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Unformatted text preview: Lo Home - About Us Reading Loops Versus Counting Loops Typcially programmers use one of two general types of loops -- counting loops and reading loops. A counting loop
loops a speciﬁc number of times. For example, the loop below always executes exactly ten times: int i : 1;
while (i <: 10) i
// ... do something here ... i++;
l A reading loop is a loop that is reading input from an outside source, such as from a ﬁle, from the keyboard, or from a
random number generator. Usually, these loops keep going until the end of the input data is reached, or until a certain
value is reached. For example, the following loop reads integers from the user until the value 100 is entered: Scanner scan = new Scanner(System.in);
int i = scan.nextlnt();
while (i I: 100)
// ... do something here ...
i = scan.nextlnt(); l Most problems that need a loop will use one or the other of these two general foorms. Just start with the above code
and ﬁll in the "body" of the loop (i.e., the part labeled "// do something here " in the above examples). The body
might be quite simple, such as a print statement, or fairly complex with if-statements, method calls, etc. With the idea that people learn better by solving problems, the next several pages contain a series of looping
questions. For each of these questions, always use a loop where a loop would be appropriate (i.e., don’t write ﬁve
nearly identical print statements if one print statment in a loop could have generated the same output). The following
problems involve either a single loop, or two or more SEPERATE loops (i.e., one loop after another, but no loop-
inside-a—loop solutions are required in the problems below). Click here for details on when to use a counting loop versus a reading loop. When asked to solve a programming problem, it is extremely useful for novice programmers to follow these steps: 1. Get a complete description of the problem. 2. Get a sample run of the program that shows the exact expected output. 3. Make an educated guess at the variables you will need to solve the problem -- give each variable a name and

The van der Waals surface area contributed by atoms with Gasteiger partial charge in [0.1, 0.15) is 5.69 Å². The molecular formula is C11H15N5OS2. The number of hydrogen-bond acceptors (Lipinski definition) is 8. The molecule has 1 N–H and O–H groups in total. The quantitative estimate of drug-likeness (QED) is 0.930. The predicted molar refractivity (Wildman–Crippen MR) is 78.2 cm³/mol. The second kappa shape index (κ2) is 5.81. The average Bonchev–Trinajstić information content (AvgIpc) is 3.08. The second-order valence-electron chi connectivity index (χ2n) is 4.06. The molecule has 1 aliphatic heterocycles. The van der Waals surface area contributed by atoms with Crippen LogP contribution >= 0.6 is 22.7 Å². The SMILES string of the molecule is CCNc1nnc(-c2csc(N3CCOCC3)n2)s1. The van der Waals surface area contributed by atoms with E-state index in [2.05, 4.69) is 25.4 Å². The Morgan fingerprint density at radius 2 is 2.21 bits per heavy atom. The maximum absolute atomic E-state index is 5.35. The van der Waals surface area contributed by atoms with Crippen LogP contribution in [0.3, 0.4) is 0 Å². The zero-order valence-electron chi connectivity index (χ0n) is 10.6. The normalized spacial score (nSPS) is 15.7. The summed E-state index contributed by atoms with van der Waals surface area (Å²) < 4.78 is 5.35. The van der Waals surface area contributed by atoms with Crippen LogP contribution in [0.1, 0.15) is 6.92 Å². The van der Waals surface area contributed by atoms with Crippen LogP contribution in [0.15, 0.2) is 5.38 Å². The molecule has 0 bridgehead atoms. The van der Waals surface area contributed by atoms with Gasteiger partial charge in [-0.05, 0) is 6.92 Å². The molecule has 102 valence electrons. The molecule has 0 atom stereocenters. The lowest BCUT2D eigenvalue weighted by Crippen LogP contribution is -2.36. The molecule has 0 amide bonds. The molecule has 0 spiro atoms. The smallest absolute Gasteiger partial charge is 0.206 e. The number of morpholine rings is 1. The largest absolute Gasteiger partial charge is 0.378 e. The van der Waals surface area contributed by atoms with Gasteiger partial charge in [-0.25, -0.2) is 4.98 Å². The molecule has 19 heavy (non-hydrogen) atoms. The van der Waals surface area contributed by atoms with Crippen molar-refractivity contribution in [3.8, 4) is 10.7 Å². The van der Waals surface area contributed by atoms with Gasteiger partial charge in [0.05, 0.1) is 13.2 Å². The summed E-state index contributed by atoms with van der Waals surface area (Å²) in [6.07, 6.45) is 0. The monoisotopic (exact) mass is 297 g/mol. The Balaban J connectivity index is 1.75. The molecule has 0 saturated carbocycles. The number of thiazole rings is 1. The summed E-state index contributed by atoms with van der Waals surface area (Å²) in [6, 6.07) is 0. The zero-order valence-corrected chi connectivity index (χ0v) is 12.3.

draw a picture of each variable. Fill in values from the sample run. 4. Describe your solution to the problem in a few simple English statements. Look at what you have written to try
to determine the structure of the problem (look for works like "loop" and "if‘). 5. Write the Java code for the problem, solving one simple piece at a time (compile and run each simple part of the
solution before moving on to the next piece of code). The ﬁrst two steps are already supplied in the problems below (the description and a sample output). Perform steps 3,
4 and 5 for each of the problems (at the bottom of the page is a link to solutions to some of the problems shown below): 1. Write a Java application to print the following to the console: 4
14 2. Write a Java application to print the following to the console: 100
350 3. Write a Java application to print the following to the console: ubme 1000
1040 4. Read a series of positive integers from the keyboard. Keep reading until the user enters a negative number.
Report the sum of the numbers. For example, if the user enters 10, 33, 6, and -1, then the output would be: 10
Sum is: 49 5. Read a series of positive integers from the keyboard. Keep going until the user enters a negative number. For
each number read, print both the number and twice the number. For example, if the user enters 10, 33, 6, and -1,
then the output would be: 10 10 and 20
33 33 and 66
6 6 and 12
—1 6. Read a series of positive integers from the keyboard. Keep reading until the user enters a negative number.
Report the total number of integers read in: ...
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- Summer '08